The researchers at the Johns Hopkins School of Medicine and the University of California-Santa Barbara said their finding also suggests that when the first ancestral primate inherited a new type of photoreceptor more than 40 million years ago, it probably experienced immediate color enhancement, which may have allowed the trait to spread quickly.
"If you gave mice a new sensory input at the front end, could their brains learn to make use of the extra data at the back end?" asked Dr. Jeremy Nathans, a Johns Hopkins professor of molecular biology, genetics, neuroscience, and ophthalmology. "The answer is, remarkably, yes. They did not require additional generations to evolve new sight."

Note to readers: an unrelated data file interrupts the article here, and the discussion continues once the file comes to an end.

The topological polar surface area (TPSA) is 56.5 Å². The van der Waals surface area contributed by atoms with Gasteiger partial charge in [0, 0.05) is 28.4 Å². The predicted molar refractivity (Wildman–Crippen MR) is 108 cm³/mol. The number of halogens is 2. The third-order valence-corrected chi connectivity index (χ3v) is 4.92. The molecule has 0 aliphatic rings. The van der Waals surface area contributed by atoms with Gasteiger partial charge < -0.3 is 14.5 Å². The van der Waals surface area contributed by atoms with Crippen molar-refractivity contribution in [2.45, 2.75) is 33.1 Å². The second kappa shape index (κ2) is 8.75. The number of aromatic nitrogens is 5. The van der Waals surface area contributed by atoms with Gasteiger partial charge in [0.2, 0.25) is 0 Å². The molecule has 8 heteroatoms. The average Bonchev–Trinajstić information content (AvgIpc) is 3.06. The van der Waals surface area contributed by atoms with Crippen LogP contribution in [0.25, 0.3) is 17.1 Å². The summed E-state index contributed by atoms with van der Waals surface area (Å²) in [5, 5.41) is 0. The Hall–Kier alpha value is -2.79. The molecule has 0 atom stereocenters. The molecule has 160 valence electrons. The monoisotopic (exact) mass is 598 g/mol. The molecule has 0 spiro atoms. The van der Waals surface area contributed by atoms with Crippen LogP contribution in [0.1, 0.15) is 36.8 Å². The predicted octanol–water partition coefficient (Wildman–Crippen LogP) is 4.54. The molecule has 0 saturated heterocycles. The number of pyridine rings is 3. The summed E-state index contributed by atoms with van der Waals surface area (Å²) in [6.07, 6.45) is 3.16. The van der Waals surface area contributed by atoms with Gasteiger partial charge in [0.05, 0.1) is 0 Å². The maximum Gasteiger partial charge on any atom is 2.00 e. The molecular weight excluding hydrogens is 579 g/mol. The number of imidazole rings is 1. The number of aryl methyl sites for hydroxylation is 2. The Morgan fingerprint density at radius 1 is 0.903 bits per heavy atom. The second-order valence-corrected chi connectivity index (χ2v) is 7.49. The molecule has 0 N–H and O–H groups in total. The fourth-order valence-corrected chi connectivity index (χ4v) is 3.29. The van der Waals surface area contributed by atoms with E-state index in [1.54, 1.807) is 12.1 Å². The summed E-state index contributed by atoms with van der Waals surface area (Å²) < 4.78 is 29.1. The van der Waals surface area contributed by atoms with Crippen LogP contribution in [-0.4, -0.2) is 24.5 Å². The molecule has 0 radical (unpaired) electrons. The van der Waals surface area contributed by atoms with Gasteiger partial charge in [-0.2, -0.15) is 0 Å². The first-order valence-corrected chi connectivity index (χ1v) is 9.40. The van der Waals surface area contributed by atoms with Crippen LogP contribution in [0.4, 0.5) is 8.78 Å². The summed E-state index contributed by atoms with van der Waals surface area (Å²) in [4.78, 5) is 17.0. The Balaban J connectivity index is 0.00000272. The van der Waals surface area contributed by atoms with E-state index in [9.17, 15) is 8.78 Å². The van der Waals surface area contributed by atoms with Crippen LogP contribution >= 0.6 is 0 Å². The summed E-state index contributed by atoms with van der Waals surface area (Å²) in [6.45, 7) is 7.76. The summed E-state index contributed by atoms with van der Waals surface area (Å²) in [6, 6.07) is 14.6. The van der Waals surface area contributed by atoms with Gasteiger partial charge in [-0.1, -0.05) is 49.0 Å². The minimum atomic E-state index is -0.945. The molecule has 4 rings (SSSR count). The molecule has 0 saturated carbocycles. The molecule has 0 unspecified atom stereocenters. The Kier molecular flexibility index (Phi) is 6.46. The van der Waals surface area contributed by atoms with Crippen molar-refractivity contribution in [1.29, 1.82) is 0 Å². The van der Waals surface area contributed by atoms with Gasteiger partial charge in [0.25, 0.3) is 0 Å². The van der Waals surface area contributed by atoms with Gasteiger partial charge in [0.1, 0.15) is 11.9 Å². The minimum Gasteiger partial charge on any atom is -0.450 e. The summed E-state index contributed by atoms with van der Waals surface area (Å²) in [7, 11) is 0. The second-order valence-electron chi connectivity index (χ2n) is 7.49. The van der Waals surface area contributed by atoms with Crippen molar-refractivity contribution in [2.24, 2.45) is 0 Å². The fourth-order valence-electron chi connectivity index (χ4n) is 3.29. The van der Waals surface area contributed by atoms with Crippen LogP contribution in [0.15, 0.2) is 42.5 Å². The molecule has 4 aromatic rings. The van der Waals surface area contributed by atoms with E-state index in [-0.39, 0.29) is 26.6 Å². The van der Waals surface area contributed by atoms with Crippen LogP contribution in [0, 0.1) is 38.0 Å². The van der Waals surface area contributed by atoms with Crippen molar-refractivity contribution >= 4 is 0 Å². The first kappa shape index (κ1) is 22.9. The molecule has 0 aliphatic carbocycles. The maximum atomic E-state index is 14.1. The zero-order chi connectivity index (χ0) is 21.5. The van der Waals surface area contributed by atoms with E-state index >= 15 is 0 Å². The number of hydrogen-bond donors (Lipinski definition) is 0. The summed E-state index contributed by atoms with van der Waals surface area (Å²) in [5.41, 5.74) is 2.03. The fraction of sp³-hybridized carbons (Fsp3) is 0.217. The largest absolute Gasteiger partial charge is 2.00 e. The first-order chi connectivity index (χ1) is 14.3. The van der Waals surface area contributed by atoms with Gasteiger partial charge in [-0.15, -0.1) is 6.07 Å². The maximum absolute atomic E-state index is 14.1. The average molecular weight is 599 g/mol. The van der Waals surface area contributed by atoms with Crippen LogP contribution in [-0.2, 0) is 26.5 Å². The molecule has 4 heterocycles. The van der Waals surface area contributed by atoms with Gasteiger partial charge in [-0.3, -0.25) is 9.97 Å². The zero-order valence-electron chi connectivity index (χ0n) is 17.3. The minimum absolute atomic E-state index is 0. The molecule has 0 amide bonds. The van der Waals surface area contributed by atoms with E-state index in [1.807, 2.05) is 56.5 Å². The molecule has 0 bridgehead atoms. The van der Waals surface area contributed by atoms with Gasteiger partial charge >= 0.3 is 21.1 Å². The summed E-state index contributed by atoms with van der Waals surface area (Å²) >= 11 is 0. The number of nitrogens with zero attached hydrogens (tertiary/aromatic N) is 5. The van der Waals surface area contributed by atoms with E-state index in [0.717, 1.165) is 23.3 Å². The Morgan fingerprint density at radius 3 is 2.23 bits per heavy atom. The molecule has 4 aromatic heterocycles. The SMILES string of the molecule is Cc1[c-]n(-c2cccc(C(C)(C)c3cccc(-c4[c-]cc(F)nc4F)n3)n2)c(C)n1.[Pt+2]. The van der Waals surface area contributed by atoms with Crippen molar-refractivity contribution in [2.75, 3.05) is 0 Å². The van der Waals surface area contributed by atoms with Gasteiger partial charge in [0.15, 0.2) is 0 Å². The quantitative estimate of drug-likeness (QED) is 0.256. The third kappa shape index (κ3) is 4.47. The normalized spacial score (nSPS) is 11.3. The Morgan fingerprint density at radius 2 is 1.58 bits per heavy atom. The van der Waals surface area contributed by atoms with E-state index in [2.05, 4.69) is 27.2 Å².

The research by Nathans and Hugh Cahill of Johns Hopkins and Gerald Jacobs and Gary Williams of the University of California-Santa Barbara, appears in the journal Science.
2014: The Year in Music [PHOTOS]